The amygdala: a full brain integrator in the face of fear

You are sitting at your computer quietly reading this article when – BOOM! – there is a sharp loud noise behind you! You instinctively stop what you are doing, jump up, and turn to the source of the noise. You freeze where you stand, and your brain quickly assesses the danger of the situation. Although it may seem like a brief moment, your brain is processing a ton of information and trying to decide if you should run away or stay and fight!Continue reading

Social Grooming: It’s not just for monkeys and prairie voles!

Have you ever noticed how much time cats spend cleaning themselves? I’m sure they believe that “cleanliness is next to Godliness,” but spending 15% of their day grooming seems a bit excessive! Nevertheless, cats are not the only ones obsessed with hygiene, and many other animals regularly clean their fur, scales, feathers, and skin. For some animals, personal hygiene is not the only goal, and they will spend additional time grooming other members of their group. This is called social grooming and is characteristically seen in primates. The partnerships formed during social grooming are long-lasting, much like the relationship you have with your best friend. It might be unsurprising, then, that social grooming in primates serves primarily a social purpose, allowing animals to bond and build relationships. So what links grooming to social bonding?Continue reading

Why Prairie Voles Fall in Love: A Chemical Romance

Tomorrow is Valentine’s Day, the most romantic day of the year. Couples will stroll down the lane, gaze into each other’s eyes, and experience one of the most enigmatic feelings of all: love. But we won’t be Cupid’s only targets; prairie voles will be falling in love, too! This Valentine’s Day eve, let’s discuss what we have learned about this crazy little thing called love from these little cute animals.Continue reading

Epilepsy: The Brain’s Cacophony

Imagine sitting in the front row of the Walt Disney Concert Hall on opening night. The LA Philharmonic’s conductor, Gustavo Dudamel, has tirelessly prepared an amazing performance: Mozart’s Symphony No. 40 in G minor. The lights dim as Gustavo enters, and the orchestra stands as he steps on the podium. After a short pause, the musicians sit quietly and ready their instruments. Gustavo reaches for his baton, raises his arms slowly and stands silently for a brief moment. Then, with a slight nod, he leads the orchestra through the subtle first measures of the allegro. The symphony is absolutely wonderful! Every musician plays each individual note beautifully, and every measure of the symphony breathes with a steady rhythm and wonderful harmony.Continue reading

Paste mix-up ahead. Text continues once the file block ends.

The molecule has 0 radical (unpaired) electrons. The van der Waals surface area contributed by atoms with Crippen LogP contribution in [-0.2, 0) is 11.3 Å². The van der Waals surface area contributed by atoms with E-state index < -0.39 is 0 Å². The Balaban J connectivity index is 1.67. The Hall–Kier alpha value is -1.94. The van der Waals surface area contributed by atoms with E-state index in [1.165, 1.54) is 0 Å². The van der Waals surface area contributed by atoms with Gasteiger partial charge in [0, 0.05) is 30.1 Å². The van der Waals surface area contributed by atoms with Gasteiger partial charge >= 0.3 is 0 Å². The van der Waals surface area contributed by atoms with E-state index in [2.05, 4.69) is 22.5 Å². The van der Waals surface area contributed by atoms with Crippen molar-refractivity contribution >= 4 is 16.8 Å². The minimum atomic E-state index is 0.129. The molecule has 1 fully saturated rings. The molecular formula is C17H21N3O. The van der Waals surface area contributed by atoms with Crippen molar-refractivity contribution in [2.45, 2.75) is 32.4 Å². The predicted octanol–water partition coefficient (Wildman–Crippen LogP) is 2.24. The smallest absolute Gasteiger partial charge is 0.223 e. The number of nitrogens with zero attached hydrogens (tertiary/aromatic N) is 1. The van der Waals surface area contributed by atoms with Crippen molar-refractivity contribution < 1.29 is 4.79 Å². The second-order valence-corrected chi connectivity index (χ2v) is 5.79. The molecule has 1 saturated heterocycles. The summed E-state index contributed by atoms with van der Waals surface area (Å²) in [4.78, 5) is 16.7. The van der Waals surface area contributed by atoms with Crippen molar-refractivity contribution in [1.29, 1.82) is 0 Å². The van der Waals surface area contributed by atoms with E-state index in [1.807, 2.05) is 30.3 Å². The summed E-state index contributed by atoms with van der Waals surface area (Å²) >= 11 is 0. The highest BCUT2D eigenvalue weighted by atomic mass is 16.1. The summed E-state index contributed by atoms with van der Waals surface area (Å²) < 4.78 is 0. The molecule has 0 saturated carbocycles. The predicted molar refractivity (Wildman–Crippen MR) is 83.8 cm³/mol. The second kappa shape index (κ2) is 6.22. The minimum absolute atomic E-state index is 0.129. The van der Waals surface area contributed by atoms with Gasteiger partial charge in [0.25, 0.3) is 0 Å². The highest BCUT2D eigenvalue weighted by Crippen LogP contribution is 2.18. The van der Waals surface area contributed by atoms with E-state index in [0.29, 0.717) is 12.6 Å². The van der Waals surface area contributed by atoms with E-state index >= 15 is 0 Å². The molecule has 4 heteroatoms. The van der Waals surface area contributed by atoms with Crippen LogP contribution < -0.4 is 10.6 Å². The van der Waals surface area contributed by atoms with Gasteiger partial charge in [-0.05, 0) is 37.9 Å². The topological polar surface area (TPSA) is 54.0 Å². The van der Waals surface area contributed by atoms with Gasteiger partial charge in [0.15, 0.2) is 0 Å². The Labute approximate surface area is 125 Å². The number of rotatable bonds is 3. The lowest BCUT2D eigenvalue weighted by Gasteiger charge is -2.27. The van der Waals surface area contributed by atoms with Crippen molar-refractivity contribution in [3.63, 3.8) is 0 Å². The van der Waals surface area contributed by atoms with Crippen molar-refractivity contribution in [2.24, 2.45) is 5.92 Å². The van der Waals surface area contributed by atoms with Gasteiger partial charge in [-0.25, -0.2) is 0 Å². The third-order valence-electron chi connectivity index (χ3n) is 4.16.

LTP: When Neurons Make a Long-term Commitment

A few months ago, I got a new smart phone that had a bigger screen and a different operating system. For a while, I was annoyed that I made so many typos when texting and emailing, but now I’m completely competent with my new phone! It even feels strange to use the old one. In neuroscience, an experience like this is called synaptic plasticity, which refers to the brain’s ability to change as a result of experience.Continue reading

Mitochondria: More Than Just a Powerhouse

Mitochondria are frequently implicated in several human disease states. From neurological disorders like Alzheimer’s disease and Autism Spectrum Disorder, to metabolic conditions like diabetes and obesity, energy abnormalities are seen in diverse illnesses. In fact, mitochondrial dysfunctions have also been shown to be involved in Parkinson’s disease, Down syndrome, heart failure, and even cancer. What is the relevance of these tiny powerhouses in such diverse, seemingly unrelated conditions?Continue reading

What Songbirds Tell Us About Human Nature

Every once in a while, we hear of amazing scientific feats about how some new drug successfully reduces weight without dieting or exercise in monkeys, or how scientists slowed aging in worms and doubled their lifespans. These studies are often a cause for ridicule in the media, which reduces their significance and validity by implying that mice, flies, birds—any animal really—is not a true representation of the human condition.Continue reading

A New Year. A New You.

Yesterday, millions of people across the world made New Year’s resolutions to lose weight, quit smoking, or follow their dreams.  Chances are that this isn’t the first time they made these resolutions!  We start off the year with much fervor, but inevitably this enthusiasm fades out.  Why are we unable to sustain our New Year’s resolutions?Continue reading

24-Hour Service: The Circadian Clock

Have you ever woken up minutes before your alarm sounded?  This strange phenomenon isn’t just a bizarre coincidence!  Like most living things, we have an extremely accurate and powerful internal biological clock.  As its name implies, this circadian clock operates over “about a day” and is responsible for controlling our sleep-wake cycles, digestive activities, mood, and many other physiological processes.  In order to achieve such global results, the circadian rhythm operates over a hierarchy of oscillators that function at the cellular, tissue, and systems levels.Continue reading